What’s being done?
Scams and Older People
Child Sexual Exploitation
A government priority
Tackling modern slavery is a priority for the government. Most of its focus is on improving transparency in business, to encourage companies to stamp out slavery in their supply chains, and on strengthening the ability of Border Force staff to detect traffickers and victims at the border.
In 2015, as part of the Modern Slavery Act, the government created the post of Independent Anti-Slavery Commissioner, with a UK-wide remit to boost the powers of law enforcement agencies, ensure perpetrators are adequately punished and improve protection and support for victims.
In 2016, a taskforce was set up to coordinate the government’s response to modern slavery, and the Prime Minister Theresa May allocated a further £33.5m to the cause.
In September 2017, the International Development Secretary announced that the UK would increase its development spending on tackling modern slavery to £150m.
Private sector supply chains
The Modern Slavery Act requires every UK company with turnover of more than £36m to publish an annual ‘slavery and human trafficking statement’, detailing what they are doing to identify and eradicate these crimes in their supply chains. These companies must put a link to the statement on the homepage of their website. Around 12,000 companies are expected to be affected by the rule, though at present there is no centrally-held list of the companies.
Stronger Together is an initiative that aims to reduce modern slavery in supply chains by providing guidance, resources and training to organisations. If you work for a business that has a supply chain, or is in the construction sector, you can find a host of free resources at www.stronger2gether.org or watch the introductory film here.
Slaves On Our Streets media campaign
In September 2017, the Independent Anti-Slavery Commissioner launched a media campaign called Slaves On Our Streets, in partnership with The Independent and Evening Standard. The three-month campaign took the form of a special investigation into modern slavery. You can read more about it here and the full report on the campaign here.
As part of the campaign, British firms were encouraged to sign up to a statement pledging vigilance against modern slavery. Marks & Spencer, Waitrose, Clifford Chance, Subway and the City of London Corporation were among those that signed.
The Gangmasters and Labour Abuse Authority
The GLAA was given police-style powers in May 2017 with a remit to tackle exploitation across the UK labour market. In its first year of operation, it inspected 245 businesses, launched 181 investigations, and arrested 107 people.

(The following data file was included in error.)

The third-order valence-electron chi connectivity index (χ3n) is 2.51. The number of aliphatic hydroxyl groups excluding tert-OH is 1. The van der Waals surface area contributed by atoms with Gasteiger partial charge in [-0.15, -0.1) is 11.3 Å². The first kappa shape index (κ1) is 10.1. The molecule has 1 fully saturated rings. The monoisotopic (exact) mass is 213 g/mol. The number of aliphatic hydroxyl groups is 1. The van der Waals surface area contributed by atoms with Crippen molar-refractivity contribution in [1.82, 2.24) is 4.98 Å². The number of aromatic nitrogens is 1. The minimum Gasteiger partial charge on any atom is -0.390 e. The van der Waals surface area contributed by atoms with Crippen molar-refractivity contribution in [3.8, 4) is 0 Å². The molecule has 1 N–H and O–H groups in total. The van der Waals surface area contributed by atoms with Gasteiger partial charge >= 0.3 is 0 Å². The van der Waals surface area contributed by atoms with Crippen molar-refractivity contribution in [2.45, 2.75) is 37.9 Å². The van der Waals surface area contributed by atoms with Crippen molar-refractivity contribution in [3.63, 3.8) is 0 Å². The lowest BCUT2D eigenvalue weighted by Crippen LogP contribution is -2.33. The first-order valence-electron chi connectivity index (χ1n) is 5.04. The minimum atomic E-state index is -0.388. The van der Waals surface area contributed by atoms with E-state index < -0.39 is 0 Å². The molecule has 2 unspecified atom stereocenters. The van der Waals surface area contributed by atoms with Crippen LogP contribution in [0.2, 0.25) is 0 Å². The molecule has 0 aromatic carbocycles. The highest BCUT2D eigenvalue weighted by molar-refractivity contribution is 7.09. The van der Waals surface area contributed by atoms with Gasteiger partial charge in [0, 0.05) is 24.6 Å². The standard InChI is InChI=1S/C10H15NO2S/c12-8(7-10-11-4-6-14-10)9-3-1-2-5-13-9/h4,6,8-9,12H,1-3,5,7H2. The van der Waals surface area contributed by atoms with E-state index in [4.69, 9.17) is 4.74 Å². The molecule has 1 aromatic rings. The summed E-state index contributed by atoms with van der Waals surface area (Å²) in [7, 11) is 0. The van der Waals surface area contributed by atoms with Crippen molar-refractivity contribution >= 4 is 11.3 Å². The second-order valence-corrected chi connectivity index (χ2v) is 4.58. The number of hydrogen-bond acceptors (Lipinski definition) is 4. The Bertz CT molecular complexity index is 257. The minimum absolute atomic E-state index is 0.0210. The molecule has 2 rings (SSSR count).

The Co-op’s support for victims and awareness among customers
Last year, members of the Co-op, the UK’s fifth-largest food retailer, voted to include modern slavery in the company’s three-year strategy, starting with a national awareness-raising campaign for customers on the risks and realities of modern slavery in the UK. The Co-op also teamed up with charities City Hearts and The Snowdrop Project to launch the ‘Bright Future’ project, which will provide employment opportunities for up to 300 survivors of modern slavery through a work placement scheme supported by around 20 major UK businesses including BP, Tesco and the Body Shop. The Co-op itself has already recruited 19 survivors to full-time jobs in its shops and warehouses.
BT and the Modern Slavery Helpline
BT has teamed up with the charity Unseen UK to run the Modern Slavery Helpline and Resource Centre. As well as providing a 24-hour phone line offering advice to people who want to escape from slavery, and those who want to report suspicions, the Resource Centre is a central hub of information and advice to the public, statutory agencies, businesses and the media.
In October 2017, the Independent Anti-Slavery Commissioner and the Local Government Association produced a guide for local councils on their role in fighting modern slavery. You can download it here.
In October 2016 the Independent Anti-Slavery Commissioner, jointly with South East England Councils and NHS England produced a set of three modern slavery awareness-raising videos for local councils, emergency services and health professionals. The aim of these is to emphasise the vital role frontline professionals have in tackling modern slavery and helping victims to exit exploitation, and to equip them to spot initial signs of modern slavery. The videos for local government and the emergency services are publicly available on the LGA website.